Freedom in the World
Freedom Rating (1 = best, 7 = worst)
Civil Liberties (1 = best, 7 = worst)
Political Rights (1 = best, 7 = worst)
Two journalists who had reported on high-level government corruption were found guilty in October 2008 of “abusing freedom and democratic rights”. Tensions over land use, sometimes between the government and religious groups, continued throughout the year. Former prime minister Vo Van Kiet, who was considered the architect of Vietnam’s economic reform and sometimes a blunt critic of the authorities, died in June. In November, the government announced strict enforcement of its two-child rule in an effort to control population growth.
Vietnam won full independence from France in 1954, but it was divided into a Western-backed state in the south and a Communist-ruled state in the north. Open warfare erupted between the two sides by the mid-1960s, and fighting persisted for more than a decade. A peace treaty in 1973 officially ended the war, but fighting did not cease until 1975, when North Vietnam claimed victory over the South. The country was formally united in 1976.
War and poor economic policies mired Vietnam in deep poverty, but economic reforms that began in 1986 have drastically transformed the country. Tourism is a major source of revenue, as is the export of foodstuffs and manufactured products; a stock market opened in 2000. However, political reform has not followed partial economic liberalization; criticism of the government is harshly suppressed, and official corruption is widespread. To protect the legitimacy and survival of the regime, recent governments have all declared anticorruption efforts a top priority and acknowledged that reform is needed within the ruling Communist Party of Vietnam (CPV). The leadership has also focused on closing the widening income gap between rural and urban populations in the country.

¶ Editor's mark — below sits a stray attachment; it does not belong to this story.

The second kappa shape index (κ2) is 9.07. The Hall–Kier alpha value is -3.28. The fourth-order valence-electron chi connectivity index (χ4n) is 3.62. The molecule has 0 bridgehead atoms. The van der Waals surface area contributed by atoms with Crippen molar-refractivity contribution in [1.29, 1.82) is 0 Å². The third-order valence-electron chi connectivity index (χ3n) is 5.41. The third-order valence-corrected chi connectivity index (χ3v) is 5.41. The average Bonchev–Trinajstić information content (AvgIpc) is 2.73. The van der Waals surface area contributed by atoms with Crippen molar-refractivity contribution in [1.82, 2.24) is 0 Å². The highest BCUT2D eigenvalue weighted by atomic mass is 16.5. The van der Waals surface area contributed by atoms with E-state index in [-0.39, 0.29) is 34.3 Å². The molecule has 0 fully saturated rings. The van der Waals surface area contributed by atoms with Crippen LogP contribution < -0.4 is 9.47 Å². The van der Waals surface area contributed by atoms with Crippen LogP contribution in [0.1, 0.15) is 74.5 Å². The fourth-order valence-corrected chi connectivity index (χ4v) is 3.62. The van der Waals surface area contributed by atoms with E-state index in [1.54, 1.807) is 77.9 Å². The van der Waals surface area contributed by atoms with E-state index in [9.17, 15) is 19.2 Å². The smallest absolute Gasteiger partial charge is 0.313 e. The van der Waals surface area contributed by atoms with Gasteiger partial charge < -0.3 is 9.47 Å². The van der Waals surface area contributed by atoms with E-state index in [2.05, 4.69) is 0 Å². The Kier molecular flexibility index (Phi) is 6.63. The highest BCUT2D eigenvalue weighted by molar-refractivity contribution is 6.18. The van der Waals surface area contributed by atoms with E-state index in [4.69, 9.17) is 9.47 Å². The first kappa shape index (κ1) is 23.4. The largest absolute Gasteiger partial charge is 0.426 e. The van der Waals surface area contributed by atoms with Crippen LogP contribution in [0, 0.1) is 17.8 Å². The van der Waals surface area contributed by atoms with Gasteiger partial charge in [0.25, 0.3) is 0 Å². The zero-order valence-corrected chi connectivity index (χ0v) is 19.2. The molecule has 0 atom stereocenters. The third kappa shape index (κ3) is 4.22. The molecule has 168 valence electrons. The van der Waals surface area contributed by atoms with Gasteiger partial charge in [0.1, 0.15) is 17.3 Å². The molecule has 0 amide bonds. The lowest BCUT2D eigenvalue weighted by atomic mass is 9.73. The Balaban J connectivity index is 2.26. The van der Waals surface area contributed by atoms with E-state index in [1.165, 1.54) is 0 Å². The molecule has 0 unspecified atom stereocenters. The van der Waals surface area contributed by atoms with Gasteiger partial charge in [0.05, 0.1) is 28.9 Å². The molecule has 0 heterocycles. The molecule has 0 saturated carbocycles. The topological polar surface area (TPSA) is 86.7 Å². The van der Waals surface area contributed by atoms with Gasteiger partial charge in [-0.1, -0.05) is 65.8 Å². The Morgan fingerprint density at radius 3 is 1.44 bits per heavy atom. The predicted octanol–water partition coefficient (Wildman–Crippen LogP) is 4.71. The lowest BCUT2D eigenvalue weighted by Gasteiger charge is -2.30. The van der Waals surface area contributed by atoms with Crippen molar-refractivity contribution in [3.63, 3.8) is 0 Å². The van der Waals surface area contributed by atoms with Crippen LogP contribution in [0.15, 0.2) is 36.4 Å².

At the 10th congress of the CPV in April 2006, Nong Duc Manh was reelected as the party’s general secretary, a post he has held since 2001. Also that year, the CPV approved a proposal to allow members to engage in business, partly to attract young entrepreneurs into the party. In June 2006, Nguyen Minh Triet, head of the CPV in Ho Chi Minh City, was elected state president by the National Assembly, while Nguyen Tan Dung, a deputy prime minister, became prime minister.
To sustain economic growth, Vietnam needs foreign investment and access to the U.S. and other overseas markets. Restrictions on political activity eased as Vietnam prepared for accession to the World Trade Organization (WTO). However, after Vietnam became the WTO’s 150th member in January 2007, the government embarked on one of the strongest crackdowns against peaceful dissent in recent years, with nearly 40 dissidents arrested and more than 20 sentenced to long prison terms in 2007.
About 900 candidates competed in the May 2007 National Assembly elections. Of the 500 deputies chosen, only 50 did not belong to the CPV. In August 2007, the National Assembly approved the new cabinet of Prime Minister Nguyen, which included two relatively young deputy prime ministers with strong economic expertise and fluency in English. The prime minister also reduced the number of ministries, from 26 to 22, for his 28-member cabinet.